Prepared Remarks: Multistate SNAP ABAWD Lawsuit

Prepared Remarks

by

Attorney General Karl A. Racine
Office of the Attorney General for the District of Columbia
Multistate SNAP ABAWD Lawsuit Press Call
January 16, 2020

 

Thank you all for joining us today.

New York Attorney General James and I organized this call to announce that we are co-leading a coalition of 15 states and New York City in a lawsuit to stop the Trump administration’s unlawful effort to strip food assistance from nearly 700,000 vulnerable Americans.

Under well-settled law, the executive branch does not get to push forward with policies that Congress has specifically rejected.

But that is exactly what the administration is trying to do.

In 1996, Congress introduced a three-month time limit on access to benefits from the Supplemental Nutrition Assistance Program, otherwise known as SNAP.

This applied to so-called able-bodied persons without dependents, with the goal of pushing more people into the labor force.

But legislators understood that not everyone is out of a job because they don’t want a job—and no one should be punished with hunger because they cannot find a job.

Congress therefore granted states the ability to acquire a waiver from this three-month time limit.

Specifically, Congress, has reauthorized this statute on four occasions without any changes… Even rejecting proposals to curtail the criteria for waivers—on a bipartisan basis, under a Republican majority, no less—as recently as 2018.

Now, the United States Department of Agriculture is trying to write those changes into their regulations.

That’s right: USDA is seeking to mandate rules that Congress has specifically rejected.

The Trump administration is attempting an end-run around Congress—discarding over two decades of policy guidance and contravening SNAP’s intent without any reasonable justification.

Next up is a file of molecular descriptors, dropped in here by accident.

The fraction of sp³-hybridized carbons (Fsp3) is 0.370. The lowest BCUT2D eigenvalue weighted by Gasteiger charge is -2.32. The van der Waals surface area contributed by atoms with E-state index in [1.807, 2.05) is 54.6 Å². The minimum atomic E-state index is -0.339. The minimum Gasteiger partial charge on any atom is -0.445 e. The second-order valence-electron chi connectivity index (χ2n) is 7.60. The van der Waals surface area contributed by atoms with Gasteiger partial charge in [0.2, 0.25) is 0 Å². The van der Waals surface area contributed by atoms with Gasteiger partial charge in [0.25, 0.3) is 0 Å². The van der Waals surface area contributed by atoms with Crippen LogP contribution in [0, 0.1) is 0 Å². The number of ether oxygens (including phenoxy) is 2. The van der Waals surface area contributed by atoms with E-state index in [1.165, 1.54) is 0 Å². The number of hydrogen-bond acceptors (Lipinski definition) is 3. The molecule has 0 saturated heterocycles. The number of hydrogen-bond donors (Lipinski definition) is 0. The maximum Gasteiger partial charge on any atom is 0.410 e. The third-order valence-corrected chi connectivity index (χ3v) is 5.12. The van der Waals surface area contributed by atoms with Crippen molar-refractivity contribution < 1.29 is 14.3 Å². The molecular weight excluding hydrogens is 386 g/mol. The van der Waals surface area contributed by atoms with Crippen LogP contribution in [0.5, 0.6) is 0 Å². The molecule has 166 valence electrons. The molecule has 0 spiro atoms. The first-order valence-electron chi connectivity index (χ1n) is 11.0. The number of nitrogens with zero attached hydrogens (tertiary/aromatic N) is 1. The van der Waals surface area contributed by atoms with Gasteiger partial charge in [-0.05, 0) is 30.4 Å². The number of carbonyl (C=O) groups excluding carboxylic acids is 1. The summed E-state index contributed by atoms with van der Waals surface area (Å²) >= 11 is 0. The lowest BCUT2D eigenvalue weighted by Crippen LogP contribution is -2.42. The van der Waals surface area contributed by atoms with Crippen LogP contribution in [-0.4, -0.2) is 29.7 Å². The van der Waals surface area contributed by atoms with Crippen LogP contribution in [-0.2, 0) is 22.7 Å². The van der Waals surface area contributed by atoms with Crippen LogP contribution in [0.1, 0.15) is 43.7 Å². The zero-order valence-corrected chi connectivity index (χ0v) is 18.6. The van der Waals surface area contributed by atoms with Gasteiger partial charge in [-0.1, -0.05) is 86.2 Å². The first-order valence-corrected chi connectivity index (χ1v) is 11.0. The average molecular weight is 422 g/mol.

If the rule takes effect, it will force Americans searching for jobs to go hungry.

This will only make it harder for them to acquire the skills and training they need to find jobs. That is unlawful, and unacceptable.

In the District of Columbia, over 13,000 residents are at risk, many of whom are stuck in the middle of a skills gap.

The vast majority of job openings in the District require degrees and training that these D.C. residents simply do not possess.

That means D.C. residents are left competing over a small slice of low-paying jobs with unreliable hours. And many are simply locked out of employment.

If the administration locks them out of food assistance, too, that will not encourage them to work.

It will abandon them to despair, hopelessness, and desperation.

It will expose these residents to malnutrition and other health hazards—while raising the District’s healthcare costs.

It will force them to choose between food on the table or a roof over their heads—while weakening the District’s economy… And concentrating those impacts within overburdened lower-income communities.

We do not intend to let that happen.

Legislating is not the job of the executive branch. It is the job of Congress.

And it is the job of state Attorneys General to hold the administration accountable. That’s what we’re doing today.

We are bringing this lawsuit to protect SNAP recipients nationwide, to stop the administration from circumventing Congress, and to defend the principle of separation of powers.

I want to publicly thank the D.C. Department of Human Services and D.C. Legal Aid, for their support in this case and their commitment to help struggling D.C. residents…

The 13 state Attorneys General and the City of New York for joining our coalition…

And, of course, I want to thank Attorney General James and her exceptional team for their partnership with us.

With that, I’ll turn it over to General James.

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